The addition of the Segway technology is more than gimmick. One can only imagine that if its standard Segway assembly were to be replaced with the ruggedised, all-terrain Segway x2 SE model, the Nimbo would present a credible solution for even rural deployments.
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In February, New Zealand’s Advanced Security Group announced the arrival of their fully autonomous security robot.
The ASG offering, which appears to be based on the SMP Robotics and RAD (Robotic Assisted Devices) S5 model, is equipped with sensors that can detect obstacles and objects in any kind of weather. The S5 can follow a set route and run for 12 hours without needing a charge. It also has a 360-degree camera on top to capture all views while on patrol.
ASG claims its robot can patrol continuously for up to 20 hours, and can autonomously re-charge itself. It can be used effectively indoors or outdoors to cover large areas.
The potential ability of the S5/ASG offering to operate in an integrated fashion alongside security UAVs can increase its range and effectiveness, particularly in open, outdoor settings.
“The robots are faster, safer and more cost effective than the traditional security guard model” said Group CEO, Mike Marr. According to ASG, their robot can work alongside traditional guards saving customers 30-50 percent, with pricing starting at just $12.00 per hour.
Low-cost alternative not a threat
The cost aspect is an important one with significant potential implications for the security industry. In markets where robots such as the K5, Nimbo and S5 have been launched, their makers have all claimed that they cost less per unit than the minimum wage to operate.
But talk of robots as ‘replacements’ of human guards is perhaps a little misleading, and overly distopian. Sensational headlines, such as “Security guards – this robot wants your job” (which appeared in Computerworld earlier this year), pit the futures of human security guards and their robotic counterparts in opposition as the former find their jobs being taken away by the latter.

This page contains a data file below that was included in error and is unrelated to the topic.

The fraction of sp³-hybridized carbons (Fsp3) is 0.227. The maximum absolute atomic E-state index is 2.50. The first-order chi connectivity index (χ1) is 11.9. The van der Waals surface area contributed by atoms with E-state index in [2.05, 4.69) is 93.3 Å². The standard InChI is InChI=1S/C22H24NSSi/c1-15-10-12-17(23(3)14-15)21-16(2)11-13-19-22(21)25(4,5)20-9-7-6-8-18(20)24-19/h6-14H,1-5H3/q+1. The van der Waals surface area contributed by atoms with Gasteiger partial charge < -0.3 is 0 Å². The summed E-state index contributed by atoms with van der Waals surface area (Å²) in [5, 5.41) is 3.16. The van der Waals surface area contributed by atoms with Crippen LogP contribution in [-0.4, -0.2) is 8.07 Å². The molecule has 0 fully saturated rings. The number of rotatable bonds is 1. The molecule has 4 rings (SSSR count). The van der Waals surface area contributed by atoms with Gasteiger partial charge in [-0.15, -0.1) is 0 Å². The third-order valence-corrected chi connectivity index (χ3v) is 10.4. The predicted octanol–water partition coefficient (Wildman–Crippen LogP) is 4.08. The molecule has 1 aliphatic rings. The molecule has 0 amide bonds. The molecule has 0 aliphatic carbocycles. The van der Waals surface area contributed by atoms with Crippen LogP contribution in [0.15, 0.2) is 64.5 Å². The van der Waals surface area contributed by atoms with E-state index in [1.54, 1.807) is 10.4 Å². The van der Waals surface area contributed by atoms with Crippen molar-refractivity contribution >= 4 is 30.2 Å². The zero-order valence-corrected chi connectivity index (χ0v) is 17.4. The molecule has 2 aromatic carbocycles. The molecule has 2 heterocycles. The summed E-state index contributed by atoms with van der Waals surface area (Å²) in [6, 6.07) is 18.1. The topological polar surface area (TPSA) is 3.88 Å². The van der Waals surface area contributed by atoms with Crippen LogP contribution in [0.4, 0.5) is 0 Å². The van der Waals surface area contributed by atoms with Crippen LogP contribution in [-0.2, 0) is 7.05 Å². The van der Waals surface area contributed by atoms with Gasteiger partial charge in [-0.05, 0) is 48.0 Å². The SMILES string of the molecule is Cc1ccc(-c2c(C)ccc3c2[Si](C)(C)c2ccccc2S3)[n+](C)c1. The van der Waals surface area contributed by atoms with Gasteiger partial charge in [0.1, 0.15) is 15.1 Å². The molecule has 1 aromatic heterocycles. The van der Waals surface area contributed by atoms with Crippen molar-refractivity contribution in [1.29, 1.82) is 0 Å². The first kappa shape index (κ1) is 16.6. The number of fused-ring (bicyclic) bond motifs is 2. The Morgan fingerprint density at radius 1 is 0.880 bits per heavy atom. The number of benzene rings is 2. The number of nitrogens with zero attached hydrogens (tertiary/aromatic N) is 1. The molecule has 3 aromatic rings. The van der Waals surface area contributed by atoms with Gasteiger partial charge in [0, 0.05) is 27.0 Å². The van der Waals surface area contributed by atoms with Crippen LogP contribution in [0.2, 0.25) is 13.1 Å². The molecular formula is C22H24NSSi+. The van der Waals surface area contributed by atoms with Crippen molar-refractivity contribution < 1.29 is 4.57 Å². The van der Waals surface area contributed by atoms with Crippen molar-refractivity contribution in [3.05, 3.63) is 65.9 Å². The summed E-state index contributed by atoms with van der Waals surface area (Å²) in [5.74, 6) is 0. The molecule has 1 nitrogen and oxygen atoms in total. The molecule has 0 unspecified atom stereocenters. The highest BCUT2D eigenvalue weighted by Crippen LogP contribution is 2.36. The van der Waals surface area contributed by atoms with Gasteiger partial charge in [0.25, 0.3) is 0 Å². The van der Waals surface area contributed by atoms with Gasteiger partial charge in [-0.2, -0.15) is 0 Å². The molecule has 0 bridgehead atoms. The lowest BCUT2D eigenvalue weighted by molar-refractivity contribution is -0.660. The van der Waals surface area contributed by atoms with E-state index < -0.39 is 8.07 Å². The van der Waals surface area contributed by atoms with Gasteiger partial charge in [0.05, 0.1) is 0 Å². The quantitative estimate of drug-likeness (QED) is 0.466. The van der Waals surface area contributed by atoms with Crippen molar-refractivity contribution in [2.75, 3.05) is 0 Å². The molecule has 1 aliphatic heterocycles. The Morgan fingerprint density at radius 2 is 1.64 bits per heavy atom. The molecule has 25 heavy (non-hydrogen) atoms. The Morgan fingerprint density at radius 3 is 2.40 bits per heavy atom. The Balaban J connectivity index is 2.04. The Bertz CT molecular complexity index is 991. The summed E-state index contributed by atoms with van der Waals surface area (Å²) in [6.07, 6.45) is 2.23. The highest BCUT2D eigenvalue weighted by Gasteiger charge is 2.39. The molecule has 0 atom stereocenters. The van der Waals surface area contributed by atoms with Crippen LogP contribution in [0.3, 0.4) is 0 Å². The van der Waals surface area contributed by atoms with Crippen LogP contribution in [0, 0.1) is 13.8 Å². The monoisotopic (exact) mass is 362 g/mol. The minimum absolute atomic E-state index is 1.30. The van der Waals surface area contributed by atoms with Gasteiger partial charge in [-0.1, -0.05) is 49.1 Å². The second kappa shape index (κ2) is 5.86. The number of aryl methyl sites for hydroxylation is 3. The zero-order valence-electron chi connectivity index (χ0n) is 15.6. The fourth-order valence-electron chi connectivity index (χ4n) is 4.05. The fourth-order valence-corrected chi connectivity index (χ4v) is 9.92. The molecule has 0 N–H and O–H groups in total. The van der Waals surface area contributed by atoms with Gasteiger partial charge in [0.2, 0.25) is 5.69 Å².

For an industry characterised by the widely acknowledged irony of low wages and an undersupply of labour, the prospect of robots coming in and taking over some of the more monotonous, lower value guard roles actually sounds like a potentially positive development.
If anything, we should be understanding and talking about the encroachment of robots into manned security as a desirable prospect, and one that we should be planning for and embracing. It’s about time we quit talking about security robots in the sometimes dystopic, sometimes comedic terms we’ve become accustomed to.
Security robots won’t end up ‘replacing’ human guards wholesale. But they will allow a guard force to be optimised and committed only to incidents where a threat has been properly assessed via the data they stream back to a centralised operator.
For all of their onboard smarts, which are only set to get smarter as sensing, analytics and AI technologies evolve, security robots require human operators. They need humans able to confirm what they see when an alarm is triggered, to make decisions in relation to whether to respond (and how), and – where required – to execute the response.
There will always be a need for human security guards, it’s just that security guards will be required to possess more specialised skillsets, including the ability to direct – and to make value-added decisions on behalf of – fleets of lower cost security robots. And that’s an exciting prospect.